Before writing this review, I also read the original text of The Taming of the Shrew. Essentially, the story involves a father marrying off his outspoken elder daughter, Katerina, to the first man that comes along, Petruchio. Interested only interested in her dowry at first, Petruchio, often described as a ‘madman’, then resolves to ‘tame’ Katerina. He proceeds to give her a taste of her own medicine by bullying and berating her at every turn, until she agrees to submit to him in every way – even believing that the sun is the moon if he says that it’s so. She then gives a long final speech about wifely duty and obedience. I’m sure there are more complex ways to interpret this play, but I won’t go into them here.

How does Vinegar Girl compare?

The basic premise of Vinegar Girl is very similar to The Taming of the Shrew. Kate lives at home looking after her father and younger sister. She’s happy on her own without a man and can sometimes be a bit spiky and rude. Pyotr needs a green card so he can stay on as a lab assistant to Kate’s father, and the two men come up with the perfect solution – Pyotr should marry Kate. Kate is horrified, but her objections are eventually worn down and agrees to give it a go. Continue reading

Top 5: Favourite book quotes

Top 5 quotes

I’ve tried to narrow down my favourite book quotes into one compact list here. I could very easily have included lots more, but these are some that stand out for me, either because they’re inspirational or because they capture an idea perfectly… Continue reading

To reread or not to reread?

Discussion - rereading

Last month I reread a couple of my favourite books (ahead of the release of the last book in a series) but before I did this I had a real internal struggle about whether or not this was the best way that I could be using my reading time. Here are some of the pros and cons I debated over.

Pros:

  • Rereading is comforting. I know I’m going to enjoy it. There’s usually a reason I loved the book in the first place. The characters are familiar and it can be great escapism – like watching Home Alone every Christmas.
  • You notice things you never noticed the first time around. The first time reading, I’m usually focused on the plot and what’s going to happen next. The second time is for all the tiny details that I might never have noticed if I hadn’t committed to a reread.
  • It helps refresh your memory of books and revive your enthusiasm when there’s been a gap between releases. I’m particularly bad for forgetting everything that happened in a series and feeling totally lost when I pick up the latest release.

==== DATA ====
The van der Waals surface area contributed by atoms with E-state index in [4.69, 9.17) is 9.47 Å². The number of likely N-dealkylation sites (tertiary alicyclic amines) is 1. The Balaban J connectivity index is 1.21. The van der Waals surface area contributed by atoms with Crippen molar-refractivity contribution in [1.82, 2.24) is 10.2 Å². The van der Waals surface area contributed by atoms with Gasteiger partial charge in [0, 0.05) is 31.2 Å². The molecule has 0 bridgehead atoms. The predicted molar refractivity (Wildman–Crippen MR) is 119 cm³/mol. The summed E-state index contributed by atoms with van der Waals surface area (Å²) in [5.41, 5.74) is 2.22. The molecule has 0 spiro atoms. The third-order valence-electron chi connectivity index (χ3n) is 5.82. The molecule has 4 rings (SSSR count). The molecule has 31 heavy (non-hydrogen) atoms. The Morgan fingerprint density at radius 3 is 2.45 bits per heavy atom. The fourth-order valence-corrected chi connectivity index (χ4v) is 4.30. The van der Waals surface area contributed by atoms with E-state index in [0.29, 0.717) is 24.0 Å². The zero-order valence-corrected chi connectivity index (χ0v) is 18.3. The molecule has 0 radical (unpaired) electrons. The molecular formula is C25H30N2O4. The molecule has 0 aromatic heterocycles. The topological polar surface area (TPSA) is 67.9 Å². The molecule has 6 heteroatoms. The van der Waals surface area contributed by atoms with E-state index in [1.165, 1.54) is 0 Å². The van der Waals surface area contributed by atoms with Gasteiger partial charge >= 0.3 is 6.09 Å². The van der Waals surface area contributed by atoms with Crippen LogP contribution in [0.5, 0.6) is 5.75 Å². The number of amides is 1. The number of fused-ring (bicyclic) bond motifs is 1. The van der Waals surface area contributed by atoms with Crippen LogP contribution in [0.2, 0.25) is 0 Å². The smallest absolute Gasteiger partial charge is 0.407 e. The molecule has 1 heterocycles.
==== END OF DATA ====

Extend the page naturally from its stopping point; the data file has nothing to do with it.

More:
• Personally, rereading books can help to lift me out of a reading slump. Sometimes I can’t decide what to read next or struggle to get excited about anything, but falling back on an old favourite for a bit of a break can be really helpful in pushing past this.

Continue reading

April wrap up

IMG_9073

Books read: 6
Compared to usual, I haven’t had a great month for reading. Of the books I did read, my favourite was probably Flame in the Mist, followed by Magpie Murders and How to Stop Time.

Books acquired: 5
I spent less on books this month than usual. Three of these books were reduced on Amazon and I got a couple of ARCs from Netgalley. I also put in a couple of pre-orders for May but I haven’t received them yet.

  • Flame in the Mist – Renee Ahdieh
  • How to Stop Time – Matt Haig
  • The Roanoke Girls – Amy Engel
  • Six of Crows – Leigh Bardugo
  • Ready Player One – Ernest Cline

Blog posts published: 9
April was actually my second best month for blogging in terms of visitor stats since I first began blogging in January 2013 – so thanks everyone for reading my posts and chatting to me! Unsurprisingly, my giveaway of A Court of Wings and Ruin was the most popular post. Other top posts were my discussion post looking at what makes fan fiction and a review of Hannah Tinti’s The Twelve Lives of Samuel Hawley.

 TBR for May:
Realistically I don’t think I’ll get around to reading the last one on this list, as it’s been on my TBR list since January. But you never know, May might be the month I finally get to it. I’m already part way through The Green Road, so hopefully should finish this one off quite quickly.

  • A Court of Wings and Ruin – Sarah J Maas
  • The Green Road – Anne Enright
  • House of Names – Colm Tobin
  • The Ice – Laline Paull
  • Into the Water – Paula Hawkins
  • The Wise Man’s Fear – Patrick Rothfuss

Challenge progress:

Goodreads Challenge: My Goodreads reading goal is to read 50 books this year. I’ve now completed 27 books – meaning that I’m currently ahead of schedule by 11 books. (27/50)